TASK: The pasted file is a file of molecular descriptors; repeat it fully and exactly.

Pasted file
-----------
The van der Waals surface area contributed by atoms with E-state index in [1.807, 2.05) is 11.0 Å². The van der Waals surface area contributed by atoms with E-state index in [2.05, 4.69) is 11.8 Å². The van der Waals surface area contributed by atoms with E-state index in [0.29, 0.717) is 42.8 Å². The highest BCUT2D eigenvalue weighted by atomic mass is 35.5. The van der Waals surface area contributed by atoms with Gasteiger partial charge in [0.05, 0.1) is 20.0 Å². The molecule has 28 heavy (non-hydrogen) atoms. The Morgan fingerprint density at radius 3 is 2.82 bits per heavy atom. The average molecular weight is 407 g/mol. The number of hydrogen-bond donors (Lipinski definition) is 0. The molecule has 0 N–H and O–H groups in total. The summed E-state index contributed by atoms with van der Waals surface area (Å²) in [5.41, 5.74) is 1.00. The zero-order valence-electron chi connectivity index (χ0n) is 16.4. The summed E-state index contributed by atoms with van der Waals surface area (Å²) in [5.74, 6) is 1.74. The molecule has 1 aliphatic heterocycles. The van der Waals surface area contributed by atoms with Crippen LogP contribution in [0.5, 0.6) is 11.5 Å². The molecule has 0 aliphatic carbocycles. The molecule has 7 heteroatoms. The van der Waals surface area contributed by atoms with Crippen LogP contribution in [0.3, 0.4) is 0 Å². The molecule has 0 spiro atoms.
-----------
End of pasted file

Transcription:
The van der Waals surface area contributed by atoms with E-state index in [1.807, 2.05) is 11.0 Å². The van der Waals surface area contributed by atoms with E-state index in [2.05, 4.69) is 11.8 Å². The van der Waals surface area contributed by atoms with E-state index in [0.29, 0.717) is 42.8 Å². The highest BCUT2D eigenvalue weighted by atomic mass is 35.5. The van der Waals surface area contributed by atoms with Gasteiger partial charge in [0.05, 0.1) is 20.0 Å². The molecule has 28 heavy (non-hydrogen) atoms. The Morgan fingerprint density at radius 3 is 2.82 bits per heavy atom. The average molecular weight is 407 g/mol. The number of hydrogen-bond donors (Lipinski definition) is 0. The molecule has 0 N–H and O–H groups in total. The summed E-state index contributed by atoms with van der Waals surface area (Å²) in [5.41, 5.74) is 1.00. The zero-order valence-electron chi connectivity index (χ0n) is 16.4. The summed E-state index contributed by atoms with van der Waals surface area (Å²) in [5.74, 6) is 1.74. The molecule has 1 aliphatic heterocycles. The van der Waals surface area contributed by atoms with Crippen LogP contribution in [0.5, 0.6) is 11.5 Å². The molecule has 0 aliphatic carbocycles. The molecule has 7 heteroatoms. The van der Waals surface area contributed by atoms with Crippen LogP contribution in [0.3, 0.4) is 0 Å². The molecule has 0 spiro atoms.